ERIC Number: EJ870081
Record Type: Journal
Publication Date: 2009
Abstractor: As Provided
Reference Count: 0
Mary Shelley: Teaching and Learning through "Frankenstein"
Girard, Theresa M.
Forum on Public Policy Online, v2009 n2 2009
In the writing of "Frankenstein", Mary Shelley was able to change the course of women's learning, forever. Her life started from an elite standpoint as the child of Mary Wollstonecraft and William Godwin. As such, she was destined to grow to be a major influence in the world. Mary Shelley's formative years were spent with her father and his many learned friends. Her adult years were spent with her husband, Percy Bysshe Shelley, and their literary friends. It was on the occasion of the Shelleys' visit to Lord Byron at his summer home that Mary Shelley was to begin her novel which changed the course of women's ideas about safety and the home. No longer were women to view staying in the home as a means to staying safe and secure. While women always knew that men could be unreliable, Mary Shelley openly acknowledged that fact and provided a forum from which it could be discussed. Furthermore, women learned that they were vulnerable and that, in order to insure their own safety, they could not entirely depend upon men to rescue them; in fact, in some cases, women needed to save themselves from the men in their lives, often with no one to turn to except themselves and other women. There are many instances where this is shown throughout "Frankenstein", such as: Justine's prosecution and execution and Elizabeth's murder. Mary Shelley educated women in the most fundamental of ways and continues to do so through every reading of "Frankenstein". (Contains 53 footnotes.)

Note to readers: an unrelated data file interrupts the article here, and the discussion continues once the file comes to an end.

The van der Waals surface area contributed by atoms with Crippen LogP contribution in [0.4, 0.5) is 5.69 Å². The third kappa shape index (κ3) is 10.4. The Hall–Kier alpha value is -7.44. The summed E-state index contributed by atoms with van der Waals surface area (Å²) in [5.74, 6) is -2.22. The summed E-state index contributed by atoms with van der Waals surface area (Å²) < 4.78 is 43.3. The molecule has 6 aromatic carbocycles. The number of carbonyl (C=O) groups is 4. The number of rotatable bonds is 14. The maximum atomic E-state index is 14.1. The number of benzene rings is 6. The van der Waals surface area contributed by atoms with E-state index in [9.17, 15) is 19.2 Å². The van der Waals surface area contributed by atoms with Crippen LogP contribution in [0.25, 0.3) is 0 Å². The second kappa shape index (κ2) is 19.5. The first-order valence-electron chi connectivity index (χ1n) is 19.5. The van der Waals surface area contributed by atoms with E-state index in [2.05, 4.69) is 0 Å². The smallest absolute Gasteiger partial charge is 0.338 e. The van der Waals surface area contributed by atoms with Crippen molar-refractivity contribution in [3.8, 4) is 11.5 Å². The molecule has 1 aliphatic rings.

Descriptors: Authors, Females, Family Environment, Family Influence, Novels, Classics (Literature), Personal Autonomy, World Views, Attitude Change, Feminism, Womens Studies
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Publication Type: Journal Articles; Reports - Descriptive
Education Level: N/A
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